Upon hearing what the disciples had to say about his guest pouring oil on his head, Jesus responds with something many have misunderstood, “The poor you will always have with you, but you will not always have me,” (Matthew 26:11). Many have taken this to mean that no matter how hard we try, the poor with always be here, and even in that thinking, God says, “For there will never cease to be poor in the land. Therefore I command you, ‘You shall open wide your hand to your brother, to the needy and to the poor, in your land,” (Deuteronomy 15:11). Regardless, if we could never eradicate poverty, God still tells his people, give anyway. But, this verse is not that, this verse is not about poverty never having an ending, it is actually about how to end it. Just like the story of the wasted oil is very well known to us, Deuteronomy 15 would have been well known to the disciples, and they would have understood clearly what Jesus meant by saying, “The poor you will always have with you.”
Deuteronomy 15 covers the year of Jubilee, God expresses to His people, they are to cancel all debts. He goes on to express how His people will hold nothing back from the poor, and in this obedience (Deuteronomy 15:5), He states, “There shall be no needy among you,” (Deuteronomy 15:4). Also, in this chapter, there appears to be a correlation between canceling debt and no more poverty, “but you are to release your claim on whatever your brother owes you. In spite of this, there will be no one needy among you,” (Deuteronomy 11:3-4). As we look at our own nation, we see how much debt has burdened our society. Looking at it from a biblical perspective, things are no longer just black and white. The chapter continues on to talk about setting your slave free and making sure they, “don’t let him leave empty-handed”. The slaves were usually someone who had done something wrong. This passage correlates very well with the idea of prisoners being released from prison, and finding themselves without resources. This as well when looking through a biblical perspective, is not so black and white. A quote from Martin Luther King Jr. states, “True compassion is more than flinging a coin to a beggar. It comes to see that an edifice which produces beggars needs restructuring.” The end to poverty that we see in scripture is grand and happens on a mass scale, but it is also accompanied by obedience to God. It is not small gestures of giving or loving;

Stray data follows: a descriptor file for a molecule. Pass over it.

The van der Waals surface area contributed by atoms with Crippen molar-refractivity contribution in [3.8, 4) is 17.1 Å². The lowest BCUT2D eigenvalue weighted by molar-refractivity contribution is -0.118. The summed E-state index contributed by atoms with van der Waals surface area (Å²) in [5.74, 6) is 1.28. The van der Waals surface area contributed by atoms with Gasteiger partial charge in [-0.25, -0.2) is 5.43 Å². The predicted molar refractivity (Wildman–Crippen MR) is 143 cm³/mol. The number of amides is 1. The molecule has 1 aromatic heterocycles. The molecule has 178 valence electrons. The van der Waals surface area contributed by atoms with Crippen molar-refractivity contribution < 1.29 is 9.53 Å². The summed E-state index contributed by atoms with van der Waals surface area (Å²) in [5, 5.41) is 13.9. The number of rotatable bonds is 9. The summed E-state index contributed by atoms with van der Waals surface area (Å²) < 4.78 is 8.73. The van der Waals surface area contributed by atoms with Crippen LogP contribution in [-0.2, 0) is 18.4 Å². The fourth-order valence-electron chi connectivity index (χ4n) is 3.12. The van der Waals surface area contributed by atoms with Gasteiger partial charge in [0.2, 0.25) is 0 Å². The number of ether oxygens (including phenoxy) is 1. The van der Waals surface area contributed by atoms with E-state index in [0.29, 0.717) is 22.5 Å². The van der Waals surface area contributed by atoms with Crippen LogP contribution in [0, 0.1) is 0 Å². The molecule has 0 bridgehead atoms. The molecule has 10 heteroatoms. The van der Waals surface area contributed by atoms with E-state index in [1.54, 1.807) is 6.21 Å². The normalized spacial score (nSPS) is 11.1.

“Now you Pharisees clean the outside of the cup and dish, but inside you are full of greed and evil…But give from what is within to the poor, and then everything is clean for you. “But woe to you Pharisees! You give a tenth of mint, rue, and every kind of herb, and you bypass justice and love for God. These things you should have done without neglecting the others”Luke 11:39-42
Have we done more outwardly empty giving that has seemingly produce no better outcomes for the poor, just like the Pharisees? Has it all been for show? In Acts, we find a church so in love with God and living the Deuteronomy 15 life so well that, “No one among them was poor” (Acts 4:34). It was in their act of following God’s command, “to love Adonai your God and serve him with all your heart,” that produce a community with no poverty. God told His people if they listened carefully to His commands and “love Adonai your God and serve him with all your heart and all your being”, he would meet their needs in abundance (Deuteronomy 11:13-15).
Love Affects Poverty
Without a shadow of a doubt, the two simplest solutions to solving poverty from a biblical perspective, is to love God and love your neighbor with all of one’s being. So what is love? “Love is patient, love is kind. It does not envy, it does not boast, it is not proud. It does not dishonor others, it is not self-seeking, it is not easily angered, it keeps no record of wrongs,” (1 Corinthians 13:4-5). When love has filled up every corner of our churches, “there should be no poor among you,” (Deuteronomy 15:4). Whether we believe we see an end to poverty or not, the command given to us is to always give and help those in need (Deuteronomy 15:11). We will see what happens when we focus on just this, “there were no needy persons among them,” (Acts 4:34).
Scan your congregations, seek out the poor, and LOVE them!
The views expressed in this article are those of the author and do not necessarily reflect the views of other authors at Cogent Christianity.